Pay Attention

a reblogged post from In Flow

In Flow

munchow_0949-072.jpgI think all creatives yearn for some kind of success, some kind of recognition for the work we do. Success is maybe not why we photograph, write, paint or travel—or whatever creative activity we do—or ought not to be. The work itself, being creative, is a reward good enough if we only let ourselves not get obsessed with the thought of success. The craving for success can actually get in the way of our creative endeavour.

Nevertheless, we do feel good when we experience some kind of success, whether it’s monetary gain or just some heartfelt feedback from a good friend. I am sure you know what I am talking about.

Success is all in our minds, though. You cannot control how the world will receive and perceive your artistic work, but you can be in command of how you feel about it yourself. If you let yourself feel good…

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Candlelight Vigil for Freedom of Expression at AWP 2017. Corrected commentary.

My commentary–updated with corrections 2/6/17–and a reblogged post (at bottom).

Many have been saying the following and then launching new campaigns of activism. As always, I launch only my considered opinions, research-based (the one statistic I did use and cite needed correcting afterwards–my apologies) views, and best advice, leaving each person to do as conscience dictates.

It has been my aim to avoid politics in large part on my blog, focusing on pre-chosen themes that put art and beauty and positivity first. However, those themes include freedom of expression and opposing censorship, I’m still putting positivity first, and I’ll offer content according to my conscience regardless of trends, mine or others.

We all have choices to make. Wouldn’t it be great if we all kept the freedom to make them?


When executive orders forbid, for instance, federal workers from discussing federal policy, conditions at work, or opinions at all related to their jobs, it is a form of corporate practice as lawful as the conditions of security clearance or signing a confidentiality agreement. It goes with the job. That’s why it’s called an executive branch rather than just “the president”; there’s the Cabinet with 15 departments including Commerce, Defense, Homeland Security, State, Justice, Agriculture, Interior, Environment, Education, Energy, etc., each with subsets of dozens of other organizations such as the FBI, the EPA, and the CIA.

The unreasonable suddenness, logistical difficulty, and accumulation of such orders amounting to a moving target that creates confusion and chaos is another matter for the company to work out within itself, lest its efforts to comply break a host of laws and fracture the Constitution. Even as they comply, federal workers must be cognizant of the consequences of their actions and weigh the risks and benefits of continuing to comply, keeping the conversation open amongst themselves if nothing else.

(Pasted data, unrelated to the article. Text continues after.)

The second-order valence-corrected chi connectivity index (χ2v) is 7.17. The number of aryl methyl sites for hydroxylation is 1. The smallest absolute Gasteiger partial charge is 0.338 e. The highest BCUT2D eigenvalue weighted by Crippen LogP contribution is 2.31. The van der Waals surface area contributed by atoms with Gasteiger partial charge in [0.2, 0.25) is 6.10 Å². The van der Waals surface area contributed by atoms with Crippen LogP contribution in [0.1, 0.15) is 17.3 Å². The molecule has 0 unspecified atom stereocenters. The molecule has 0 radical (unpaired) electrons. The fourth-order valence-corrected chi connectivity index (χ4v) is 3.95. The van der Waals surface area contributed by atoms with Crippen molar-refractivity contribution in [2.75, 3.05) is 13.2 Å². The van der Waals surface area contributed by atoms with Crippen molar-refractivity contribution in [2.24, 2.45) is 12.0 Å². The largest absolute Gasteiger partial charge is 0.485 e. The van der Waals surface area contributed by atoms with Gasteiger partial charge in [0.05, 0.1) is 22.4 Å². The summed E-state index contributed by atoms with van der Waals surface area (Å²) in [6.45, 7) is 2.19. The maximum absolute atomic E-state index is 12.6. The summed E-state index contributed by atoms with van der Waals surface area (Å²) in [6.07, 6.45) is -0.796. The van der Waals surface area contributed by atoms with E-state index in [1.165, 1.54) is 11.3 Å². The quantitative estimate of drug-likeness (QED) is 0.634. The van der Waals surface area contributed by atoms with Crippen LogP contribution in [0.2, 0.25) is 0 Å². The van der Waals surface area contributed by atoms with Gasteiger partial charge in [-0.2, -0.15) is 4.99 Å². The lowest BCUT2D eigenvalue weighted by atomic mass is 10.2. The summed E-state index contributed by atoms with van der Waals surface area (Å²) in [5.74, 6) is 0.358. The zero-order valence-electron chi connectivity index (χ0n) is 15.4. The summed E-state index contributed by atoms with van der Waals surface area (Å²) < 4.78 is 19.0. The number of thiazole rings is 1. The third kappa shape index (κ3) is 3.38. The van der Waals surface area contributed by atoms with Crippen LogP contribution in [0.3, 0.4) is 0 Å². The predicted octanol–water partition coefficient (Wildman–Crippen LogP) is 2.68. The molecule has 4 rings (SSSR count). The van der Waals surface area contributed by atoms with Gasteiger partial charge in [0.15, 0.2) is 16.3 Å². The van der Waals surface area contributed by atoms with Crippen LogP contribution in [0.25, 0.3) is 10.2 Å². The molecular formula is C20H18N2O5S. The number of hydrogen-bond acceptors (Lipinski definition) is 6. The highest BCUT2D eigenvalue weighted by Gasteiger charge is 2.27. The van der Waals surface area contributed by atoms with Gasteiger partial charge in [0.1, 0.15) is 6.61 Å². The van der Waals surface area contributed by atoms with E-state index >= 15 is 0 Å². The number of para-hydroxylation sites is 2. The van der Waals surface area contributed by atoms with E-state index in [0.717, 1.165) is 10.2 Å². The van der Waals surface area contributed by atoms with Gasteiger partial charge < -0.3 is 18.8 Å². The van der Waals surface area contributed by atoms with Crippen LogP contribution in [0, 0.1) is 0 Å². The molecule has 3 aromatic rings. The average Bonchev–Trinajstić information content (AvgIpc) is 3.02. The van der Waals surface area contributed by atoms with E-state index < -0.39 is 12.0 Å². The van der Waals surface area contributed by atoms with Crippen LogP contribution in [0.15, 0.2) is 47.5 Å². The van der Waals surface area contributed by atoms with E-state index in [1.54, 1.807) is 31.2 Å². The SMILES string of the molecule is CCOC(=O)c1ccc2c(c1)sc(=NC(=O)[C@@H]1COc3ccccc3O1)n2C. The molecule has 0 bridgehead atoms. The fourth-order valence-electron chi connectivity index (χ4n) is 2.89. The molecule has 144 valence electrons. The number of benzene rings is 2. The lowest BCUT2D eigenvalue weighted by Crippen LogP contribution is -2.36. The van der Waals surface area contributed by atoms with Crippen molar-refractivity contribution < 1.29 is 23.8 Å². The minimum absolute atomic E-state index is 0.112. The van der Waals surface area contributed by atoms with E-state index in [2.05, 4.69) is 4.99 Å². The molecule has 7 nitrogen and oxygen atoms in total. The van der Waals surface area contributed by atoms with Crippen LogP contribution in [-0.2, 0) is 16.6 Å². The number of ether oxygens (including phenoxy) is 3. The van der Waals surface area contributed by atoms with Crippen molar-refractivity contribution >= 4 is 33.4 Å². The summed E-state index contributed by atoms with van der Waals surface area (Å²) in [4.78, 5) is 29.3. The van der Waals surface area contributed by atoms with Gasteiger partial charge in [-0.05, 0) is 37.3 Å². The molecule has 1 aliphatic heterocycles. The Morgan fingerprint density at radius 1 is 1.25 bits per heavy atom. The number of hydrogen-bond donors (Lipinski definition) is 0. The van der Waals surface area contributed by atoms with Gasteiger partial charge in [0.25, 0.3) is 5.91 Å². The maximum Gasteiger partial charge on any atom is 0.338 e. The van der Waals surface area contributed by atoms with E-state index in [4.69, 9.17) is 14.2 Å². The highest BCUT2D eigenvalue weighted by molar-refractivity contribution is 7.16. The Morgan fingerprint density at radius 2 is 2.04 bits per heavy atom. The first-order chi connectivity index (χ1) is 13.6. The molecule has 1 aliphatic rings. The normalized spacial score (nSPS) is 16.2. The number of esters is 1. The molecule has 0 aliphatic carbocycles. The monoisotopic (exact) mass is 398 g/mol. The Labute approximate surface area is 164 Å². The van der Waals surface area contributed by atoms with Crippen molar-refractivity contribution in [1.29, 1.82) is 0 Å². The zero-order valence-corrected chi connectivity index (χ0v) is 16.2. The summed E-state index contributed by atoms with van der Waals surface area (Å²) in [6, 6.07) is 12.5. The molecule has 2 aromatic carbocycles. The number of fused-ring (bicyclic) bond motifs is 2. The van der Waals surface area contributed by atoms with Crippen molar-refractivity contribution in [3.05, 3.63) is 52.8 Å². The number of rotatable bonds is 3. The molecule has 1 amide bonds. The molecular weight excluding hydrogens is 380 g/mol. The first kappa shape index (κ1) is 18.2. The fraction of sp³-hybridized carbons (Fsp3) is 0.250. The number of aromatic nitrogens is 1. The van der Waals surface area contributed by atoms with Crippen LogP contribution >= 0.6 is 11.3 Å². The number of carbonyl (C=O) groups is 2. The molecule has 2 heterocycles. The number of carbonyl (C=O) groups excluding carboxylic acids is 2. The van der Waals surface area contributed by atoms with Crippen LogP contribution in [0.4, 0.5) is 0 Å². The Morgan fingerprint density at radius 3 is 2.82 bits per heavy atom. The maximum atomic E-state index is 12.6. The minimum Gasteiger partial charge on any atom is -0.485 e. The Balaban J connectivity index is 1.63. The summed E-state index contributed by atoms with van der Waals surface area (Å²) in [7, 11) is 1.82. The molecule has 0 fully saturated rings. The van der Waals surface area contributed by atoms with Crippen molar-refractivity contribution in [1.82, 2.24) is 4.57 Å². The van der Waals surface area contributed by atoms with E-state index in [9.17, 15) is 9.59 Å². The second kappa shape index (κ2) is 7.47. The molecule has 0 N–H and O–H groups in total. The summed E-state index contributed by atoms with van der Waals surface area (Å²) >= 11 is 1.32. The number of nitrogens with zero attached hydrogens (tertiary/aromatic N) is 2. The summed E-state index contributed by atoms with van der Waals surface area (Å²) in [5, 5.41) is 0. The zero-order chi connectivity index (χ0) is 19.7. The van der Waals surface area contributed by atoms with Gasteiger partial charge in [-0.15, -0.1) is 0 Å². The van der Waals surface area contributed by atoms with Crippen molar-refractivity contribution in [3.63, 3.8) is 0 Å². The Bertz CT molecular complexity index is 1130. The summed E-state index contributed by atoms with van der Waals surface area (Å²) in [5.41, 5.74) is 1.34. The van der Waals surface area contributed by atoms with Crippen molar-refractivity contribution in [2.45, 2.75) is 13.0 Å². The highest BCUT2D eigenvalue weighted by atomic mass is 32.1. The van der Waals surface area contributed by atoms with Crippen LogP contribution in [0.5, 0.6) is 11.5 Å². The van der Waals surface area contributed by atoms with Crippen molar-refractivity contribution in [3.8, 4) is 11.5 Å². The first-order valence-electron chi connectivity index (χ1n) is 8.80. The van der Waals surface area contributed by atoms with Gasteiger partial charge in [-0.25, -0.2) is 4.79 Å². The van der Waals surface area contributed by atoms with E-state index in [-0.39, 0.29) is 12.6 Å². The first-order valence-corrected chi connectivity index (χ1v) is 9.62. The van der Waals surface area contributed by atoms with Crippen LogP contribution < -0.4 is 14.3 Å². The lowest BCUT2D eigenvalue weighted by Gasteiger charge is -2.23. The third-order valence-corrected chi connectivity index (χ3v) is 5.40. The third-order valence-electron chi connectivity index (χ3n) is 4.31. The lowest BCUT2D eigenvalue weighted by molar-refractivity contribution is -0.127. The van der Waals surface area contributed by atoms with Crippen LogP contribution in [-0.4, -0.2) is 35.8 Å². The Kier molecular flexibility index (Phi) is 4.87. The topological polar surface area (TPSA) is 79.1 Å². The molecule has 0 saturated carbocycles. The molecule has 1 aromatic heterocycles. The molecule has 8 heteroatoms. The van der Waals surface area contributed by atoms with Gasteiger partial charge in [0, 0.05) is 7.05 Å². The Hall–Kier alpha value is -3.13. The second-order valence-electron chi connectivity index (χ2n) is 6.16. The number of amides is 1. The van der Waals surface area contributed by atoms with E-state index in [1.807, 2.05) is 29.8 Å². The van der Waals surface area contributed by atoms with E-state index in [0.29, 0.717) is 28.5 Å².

But there is more to consider in a climate in which the default impulse of the executive–whether he chooses to act on that impulse each time or not–is to rule by unexpected direct order, absolute silencing, intimidation, bullying, bribery, general dismissive belligerence or a combination of these. We must consider that non-federal employees with legitimate, rights-based objections to those or other orders have an even greater obligation than previously, and than their federal fellow citizens, to voice or also enact their objections.

Those included under such an obligation are state-level law enforcement leadership, whose duty it is to oppose, countermand, and, if necessary, arrest federal agents who have little choice but to carry out federal orders regardless of state-level legality or moral rightness. Where refusal to comply is truly untenable, blockage of compliance becomes essential.

The power of the executive branch of the federal government has expanded dangerously over the last several decades, for nearly a century in fact.

Now we see (because we finally choose to pay attention), in more vivid and alarming detail than under previous administrations who also wielded such power with various degrees and kinds of impunity, the threats that unchallenged executive mandates and manipulation pose to a panoply of basic freedoms–to pursue work or education, movement, trade, speech, religion, decisions about one’s own physical body and property, including land, and the ability to ask our State and military leader challenging (or any) questions. The legislative branch, the judicial branch, the states, and everyday citizens all have the obligation to check and nullify those threats.

Speak on, ask on, petition on, fund, litigate, assemble, enjoin, fight for what’s yours, relinquish what is not, pray or abstain, and don’t be intimidated. You’re not alone. No persecuted American left behind. Liberty and justice for all. Keep the conversation going. Debate, question, and prioritize your engagements.

No one has the right not to be offended, but you can choose not to take offense by ignoring non-threats to your freedom and focusing on those things that actually threaten it. In a society in which it has become far too easy to get distracted by inflammatory language and pursue useless tangents, the first order of business in making positive change in your country is to restrain yourself so that your energy is not spent before it can apply to what matters.